Nicaragua took the English Maypole tree and ribbons and added steamy Caribbean dancing.
Dirty Display of dirty dancing
In Bluefields, Nicaragua, people agree, “Maypole is not what it used to be.”
It was an elegant polka in which smartly dressed women held hands and two-slapped around a fruit laden tree.
By 1993, this had become what older traditional dancers see as “a dirty display of dirty dancing”.
Maypole was probably brought to Nicaragua in the early 1830s by British settlers.
It spread from there with slave owners to the Corn Islands and later the lagoon.
The English ribbon pole dance may have been mixed with elements of Shango, a West African religion, featuring spirit possession.
The more sensual and rhythmic Garifuna Maypole dance has come to be called Palo de Mayo.
The wallogallo, or ‘glutton rooster’, is a highly rhythmic, trance-like dance performed to cure the sick.
The Maypole Festival has spawned its own genre of music.
Classic maypole (Palo de Mayo) music has upbeat Caribbean rhythms with lyrics describing local events.
In 1874, Moravian missionary J.E. Lundberg surely saw what was coming:
“It is now generally conducted at night, by moonlight, amidst a heathenish noise and it has become connected with great impropriety of conduct.”
greasy poles and chamber pots
Early in the morning a freshly cut tree is erected in each neighborhood and decorated with colored ribbons.
Prizes ranging from fruit to bottles of rum are hung from the highest branches.
Local residents set up beer stands around the tree while others prepare huge pots of mixed soup and other traditional dishes.
Some neighborhoods set up traditional games including ‘greasy pole’.
A wooden telegraph pole is greased up with pig lard and agile locals attempt to clamber up it to win the prize attached to the top.
Keep your eye out for locals drinking beer through straws from chamber pots – a Bluefields party tradition.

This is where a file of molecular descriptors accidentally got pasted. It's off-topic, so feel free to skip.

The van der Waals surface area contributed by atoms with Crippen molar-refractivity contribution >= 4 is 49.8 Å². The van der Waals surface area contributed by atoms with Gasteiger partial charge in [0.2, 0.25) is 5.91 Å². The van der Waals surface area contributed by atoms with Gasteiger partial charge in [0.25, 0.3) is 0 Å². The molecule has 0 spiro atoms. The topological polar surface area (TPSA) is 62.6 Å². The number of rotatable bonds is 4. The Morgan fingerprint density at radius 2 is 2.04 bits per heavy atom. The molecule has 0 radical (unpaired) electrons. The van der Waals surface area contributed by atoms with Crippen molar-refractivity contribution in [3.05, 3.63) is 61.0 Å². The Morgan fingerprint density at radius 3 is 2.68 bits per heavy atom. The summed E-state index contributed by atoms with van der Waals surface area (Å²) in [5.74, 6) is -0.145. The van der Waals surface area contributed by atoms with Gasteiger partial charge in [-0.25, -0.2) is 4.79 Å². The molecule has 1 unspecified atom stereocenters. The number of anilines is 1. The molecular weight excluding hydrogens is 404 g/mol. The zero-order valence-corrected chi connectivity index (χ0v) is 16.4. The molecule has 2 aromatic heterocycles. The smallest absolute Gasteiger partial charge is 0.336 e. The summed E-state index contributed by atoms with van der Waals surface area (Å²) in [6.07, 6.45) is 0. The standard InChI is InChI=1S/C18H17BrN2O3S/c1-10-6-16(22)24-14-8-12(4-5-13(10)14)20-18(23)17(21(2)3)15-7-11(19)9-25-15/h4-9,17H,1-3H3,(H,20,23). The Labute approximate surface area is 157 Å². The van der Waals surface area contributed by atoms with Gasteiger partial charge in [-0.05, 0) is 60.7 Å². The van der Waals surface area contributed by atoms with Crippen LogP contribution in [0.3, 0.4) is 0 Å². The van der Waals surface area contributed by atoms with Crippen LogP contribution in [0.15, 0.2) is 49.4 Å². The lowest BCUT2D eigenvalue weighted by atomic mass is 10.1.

If you get passed the pot, relax. It’s probably freshly purchased for the event.
The month-long Maypole celebrations culminate in Carnival, a parade in the last week of May.
Each neighborhood troupe, decked out in flashy costumes, is accompanied by their own band as they dance their way through.
Here’s a great description of a Maypole Dance:
The females hike up their dresses to keep them off the ground and dance to tease their partner on the other side of the May Pole tree. The man steps around the tree in delicate chase, pounding the ground with his bare feet and folding his arms behind his back like…like a big chicken! He usually carries a rag and the crowd always cheers when he throws it to the ground, only to bend down to pick it up with his teeth. The man then gets closer to the woman who makes no mistake about wanting to be caught, and for a brief moment the dance climaxes with the two simulating sex as the audience goes wild and pushes in closer to see. It is always the female dancer who breaks it off, usually turning away laughing toward her friends who are the ones laughing the hardest.
Siobhan O’Shea is a freelance writer. She writes about pretty much everything but especially likes to bring readers’ attention to new tech, marketing, human behavior, and other oddities.